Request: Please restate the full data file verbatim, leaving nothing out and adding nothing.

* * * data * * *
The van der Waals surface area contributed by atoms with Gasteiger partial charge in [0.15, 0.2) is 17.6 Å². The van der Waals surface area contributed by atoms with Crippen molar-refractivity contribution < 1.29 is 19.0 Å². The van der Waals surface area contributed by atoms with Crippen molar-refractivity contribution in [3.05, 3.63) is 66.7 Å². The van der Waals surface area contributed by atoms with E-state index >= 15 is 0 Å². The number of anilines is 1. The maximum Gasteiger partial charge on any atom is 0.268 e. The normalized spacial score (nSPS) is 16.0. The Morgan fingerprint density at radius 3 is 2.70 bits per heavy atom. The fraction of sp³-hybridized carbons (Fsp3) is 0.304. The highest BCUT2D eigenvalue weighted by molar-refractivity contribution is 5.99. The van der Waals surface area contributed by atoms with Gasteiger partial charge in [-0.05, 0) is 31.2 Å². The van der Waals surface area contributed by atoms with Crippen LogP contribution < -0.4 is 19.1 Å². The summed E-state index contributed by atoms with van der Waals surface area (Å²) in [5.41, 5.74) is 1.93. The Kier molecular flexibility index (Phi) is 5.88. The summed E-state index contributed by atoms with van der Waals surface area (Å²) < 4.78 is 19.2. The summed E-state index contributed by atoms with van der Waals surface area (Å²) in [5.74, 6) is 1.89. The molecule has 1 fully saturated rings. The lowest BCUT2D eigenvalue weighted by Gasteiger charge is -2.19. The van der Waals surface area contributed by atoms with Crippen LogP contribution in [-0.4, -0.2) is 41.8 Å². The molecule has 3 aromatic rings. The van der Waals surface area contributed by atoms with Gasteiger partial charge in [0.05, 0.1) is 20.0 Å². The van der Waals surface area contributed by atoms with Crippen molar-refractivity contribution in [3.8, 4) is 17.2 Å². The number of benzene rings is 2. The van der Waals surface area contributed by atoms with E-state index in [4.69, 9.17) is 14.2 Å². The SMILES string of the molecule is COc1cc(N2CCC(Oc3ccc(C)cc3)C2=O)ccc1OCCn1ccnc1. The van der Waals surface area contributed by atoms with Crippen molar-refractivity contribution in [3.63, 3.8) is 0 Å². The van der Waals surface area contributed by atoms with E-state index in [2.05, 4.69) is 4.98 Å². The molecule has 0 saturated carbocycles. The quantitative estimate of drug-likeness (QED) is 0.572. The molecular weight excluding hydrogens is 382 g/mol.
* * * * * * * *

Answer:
The van der Waals surface area contributed by atoms with Gasteiger partial charge in [0.15, 0.2) is 17.6 Å². The van der Waals surface area contributed by atoms with Crippen molar-refractivity contribution < 1.29 is 19.0 Å². The van der Waals surface area contributed by atoms with Crippen molar-refractivity contribution in [3.05, 3.63) is 66.7 Å². The van der Waals surface area contributed by atoms with E-state index >= 15 is 0 Å². The number of anilines is 1. The maximum Gasteiger partial charge on any atom is 0.268 e. The normalized spacial score (nSPS) is 16.0. The Morgan fingerprint density at radius 3 is 2.70 bits per heavy atom. The fraction of sp³-hybridized carbons (Fsp3) is 0.304. The highest BCUT2D eigenvalue weighted by molar-refractivity contribution is 5.99. The van der Waals surface area contributed by atoms with Gasteiger partial charge in [-0.05, 0) is 31.2 Å². The van der Waals surface area contributed by atoms with Crippen LogP contribution < -0.4 is 19.1 Å². The summed E-state index contributed by atoms with van der Waals surface area (Å²) in [5.41, 5.74) is 1.93. The Kier molecular flexibility index (Phi) is 5.88. The summed E-state index contributed by atoms with van der Waals surface area (Å²) < 4.78 is 19.2. The summed E-state index contributed by atoms with van der Waals surface area (Å²) in [5.74, 6) is 1.89. The molecule has 1 fully saturated rings. The lowest BCUT2D eigenvalue weighted by Gasteiger charge is -2.19. The van der Waals surface area contributed by atoms with Crippen LogP contribution in [-0.4, -0.2) is 41.8 Å². The molecule has 3 aromatic rings. The van der Waals surface area contributed by atoms with Gasteiger partial charge in [0.05, 0.1) is 20.0 Å². The van der Waals surface area contributed by atoms with Crippen molar-refractivity contribution in [3.8, 4) is 17.2 Å². The number of benzene rings is 2. The van der Waals surface area contributed by atoms with E-state index in [4.69, 9.17) is 14.2 Å². The SMILES string of the molecule is COc1cc(N2CCC(Oc3ccc(C)cc3)C2=O)ccc1OCCn1ccnc1. The van der Waals surface area contributed by atoms with Crippen molar-refractivity contribution in [3.63, 3.8) is 0 Å². The van der Waals surface area contributed by atoms with E-state index in [2.05, 4.69) is 4.98 Å². The molecule has 0 saturated carbocycles. The quantitative estimate of drug-likeness (QED) is 0.572. The molecular weight excluding hydrogens is 382 g/mol.